I'm All Ears

Let's Eat Grandma

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I'm All Ears Review

by Heather Phares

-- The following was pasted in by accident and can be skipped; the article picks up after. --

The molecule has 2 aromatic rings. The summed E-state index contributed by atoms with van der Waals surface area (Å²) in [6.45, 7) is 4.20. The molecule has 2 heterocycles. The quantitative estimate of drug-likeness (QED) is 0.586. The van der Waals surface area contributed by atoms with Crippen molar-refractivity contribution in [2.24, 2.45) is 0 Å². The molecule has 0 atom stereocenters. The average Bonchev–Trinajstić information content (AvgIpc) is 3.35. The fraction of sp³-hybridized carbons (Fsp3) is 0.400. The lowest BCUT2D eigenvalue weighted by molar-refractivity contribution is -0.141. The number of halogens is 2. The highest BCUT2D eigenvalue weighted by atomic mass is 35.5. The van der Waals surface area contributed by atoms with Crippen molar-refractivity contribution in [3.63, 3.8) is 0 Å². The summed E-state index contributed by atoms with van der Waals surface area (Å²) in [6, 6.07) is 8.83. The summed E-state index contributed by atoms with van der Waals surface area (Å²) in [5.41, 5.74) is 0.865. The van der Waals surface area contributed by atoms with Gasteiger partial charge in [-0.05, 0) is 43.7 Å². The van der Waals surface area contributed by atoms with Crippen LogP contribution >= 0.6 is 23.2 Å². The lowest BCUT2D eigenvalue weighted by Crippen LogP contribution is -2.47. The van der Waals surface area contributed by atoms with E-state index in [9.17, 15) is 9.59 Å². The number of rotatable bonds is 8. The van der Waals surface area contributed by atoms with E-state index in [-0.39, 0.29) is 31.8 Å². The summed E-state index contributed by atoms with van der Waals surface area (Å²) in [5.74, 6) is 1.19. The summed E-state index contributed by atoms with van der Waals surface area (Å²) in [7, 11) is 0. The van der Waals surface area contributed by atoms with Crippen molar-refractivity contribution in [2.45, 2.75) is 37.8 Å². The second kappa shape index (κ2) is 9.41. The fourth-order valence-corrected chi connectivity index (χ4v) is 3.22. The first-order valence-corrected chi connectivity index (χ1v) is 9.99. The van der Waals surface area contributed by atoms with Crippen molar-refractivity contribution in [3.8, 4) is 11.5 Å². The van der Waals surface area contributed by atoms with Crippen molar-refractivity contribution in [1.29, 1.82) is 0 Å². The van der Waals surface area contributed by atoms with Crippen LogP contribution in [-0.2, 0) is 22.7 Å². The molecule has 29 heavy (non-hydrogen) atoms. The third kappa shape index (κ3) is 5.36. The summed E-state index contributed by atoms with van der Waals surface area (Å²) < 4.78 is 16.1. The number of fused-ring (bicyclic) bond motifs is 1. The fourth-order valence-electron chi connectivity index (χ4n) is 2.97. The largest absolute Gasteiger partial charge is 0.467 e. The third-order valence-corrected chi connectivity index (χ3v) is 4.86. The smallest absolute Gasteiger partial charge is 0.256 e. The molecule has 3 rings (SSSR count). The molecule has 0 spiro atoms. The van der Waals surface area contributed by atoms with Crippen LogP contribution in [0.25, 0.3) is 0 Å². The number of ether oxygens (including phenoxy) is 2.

I'm All Ears arrived almost exactly two years after Let's Eat Grandma's debut, I, Gemini, but the leap the duo makes on its second album feels like it should've taken much longer. In some ways, it did: Rosa Walton and Jenny Hollingworth wrote and recorded most of I, Gemini when they were in their early teens. Though neither of them had hit the big 2-0 by the time of I'm All Ears' release, the changes they went through between albums couldn't help but be reflected in their music. On their second album, Hollingworth and Walton channel the free-flowing ideas and potential of their debut into more structured but still unpredictable songs that barely contain the sounds and emotions inside them. While I, Gemini sometimes seemed in danger of becoming too insular, on I'm All Ears, Let's Eat Grandma open their doors to a handful of well-chosen producers. SOPHIE's sugary synths and brass-knuckle beats are a perfect fit for the duo's exploration of the soft and tough sides of femininity on "Hot Pink." Later, David Wrench's work with Frank Ocean and Bat for Lashes informs "Falling into Me," which flits effortlessly between arpeggiated synths and acoustic guitars, and lyrics both surreal ("I pave the backstreet with the mist of my brain") and direct ("Wherever we go is the best place"). On these songs and the gorgeously unguarded "It's Not Just Me" -- where the vocal hook "I know you're feeling the same way" captures the blissful surprise of realizing a crush is mutual -- Let's Eat Grandma nod to Lorde and other purveyors of late-2010s synth pop without losing any of their own identity. This is even more apparent on the album's second half, when Walton and Hollingworth abruptly change gears with the swooning rock of "Snakes & Ladders." Their stylistic shifts never feel contrived, especially when the results are as stunning as "Cool & Collected." A proggy nine-minute epic, it weaves together unrequited love and yearning for self-assurance with an evolving rhyme scheme that's as engrossing as its unfurling guitars. By the time Let's Eat Grandma unite the album's different sounds on the exhilarating finale, "Donnie Darko," Hollingworth and Walton prove that a few more years under their collective belt haven't tamed their adventurous spirit -- if anything, the way they challenge expectations on I'm All Ears is more exciting than ever.

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